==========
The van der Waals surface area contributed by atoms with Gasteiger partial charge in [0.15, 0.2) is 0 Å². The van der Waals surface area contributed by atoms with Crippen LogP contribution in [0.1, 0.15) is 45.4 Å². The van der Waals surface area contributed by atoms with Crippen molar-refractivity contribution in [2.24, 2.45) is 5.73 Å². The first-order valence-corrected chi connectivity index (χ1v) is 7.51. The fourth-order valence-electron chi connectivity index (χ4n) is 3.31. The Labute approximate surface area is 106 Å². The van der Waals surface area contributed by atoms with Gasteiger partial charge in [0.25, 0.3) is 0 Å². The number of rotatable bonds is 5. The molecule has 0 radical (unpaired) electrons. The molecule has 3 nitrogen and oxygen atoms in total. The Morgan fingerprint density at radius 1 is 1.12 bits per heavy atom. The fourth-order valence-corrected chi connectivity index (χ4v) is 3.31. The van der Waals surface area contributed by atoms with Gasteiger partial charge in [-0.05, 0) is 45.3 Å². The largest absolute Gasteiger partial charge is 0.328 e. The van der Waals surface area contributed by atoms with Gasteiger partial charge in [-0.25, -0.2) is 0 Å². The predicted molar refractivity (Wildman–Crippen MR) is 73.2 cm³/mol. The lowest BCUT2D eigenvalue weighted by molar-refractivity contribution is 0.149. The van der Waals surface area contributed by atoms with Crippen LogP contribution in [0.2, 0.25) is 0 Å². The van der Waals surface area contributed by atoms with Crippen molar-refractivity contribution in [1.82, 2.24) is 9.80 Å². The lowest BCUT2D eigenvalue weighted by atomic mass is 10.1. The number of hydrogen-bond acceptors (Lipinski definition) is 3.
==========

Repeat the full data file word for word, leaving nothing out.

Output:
The van der Waals surface area contributed by atoms with Gasteiger partial charge in [0.15, 0.2) is 0 Å². The van der Waals surface area contributed by atoms with Crippen LogP contribution in [0.1, 0.15) is 45.4 Å². The van der Waals surface area contributed by atoms with Crippen molar-refractivity contribution in [2.24, 2.45) is 5.73 Å². The first-order valence-corrected chi connectivity index (χ1v) is 7.51. The fourth-order valence-electron chi connectivity index (χ4n) is 3.31. The Labute approximate surface area is 106 Å². The van der Waals surface area contributed by atoms with Gasteiger partial charge in [0.25, 0.3) is 0 Å². The number of rotatable bonds is 5. The molecule has 0 radical (unpaired) electrons. The molecule has 3 nitrogen and oxygen atoms in total. The Morgan fingerprint density at radius 1 is 1.12 bits per heavy atom. The fourth-order valence-corrected chi connectivity index (χ4v) is 3.31. The van der Waals surface area contributed by atoms with Gasteiger partial charge in [-0.05, 0) is 45.3 Å². The largest absolute Gasteiger partial charge is 0.328 e. The van der Waals surface area contributed by atoms with Gasteiger partial charge in [-0.25, -0.2) is 0 Å². The predicted molar refractivity (Wildman–Crippen MR) is 73.2 cm³/mol. The lowest BCUT2D eigenvalue weighted by molar-refractivity contribution is 0.149. The van der Waals surface area contributed by atoms with Crippen LogP contribution in [0.2, 0.25) is 0 Å². The van der Waals surface area contributed by atoms with Crippen molar-refractivity contribution in [1.82, 2.24) is 9.80 Å². The lowest BCUT2D eigenvalue weighted by atomic mass is 10.1. The number of hydrogen-bond acceptors (Lipinski definition) is 3.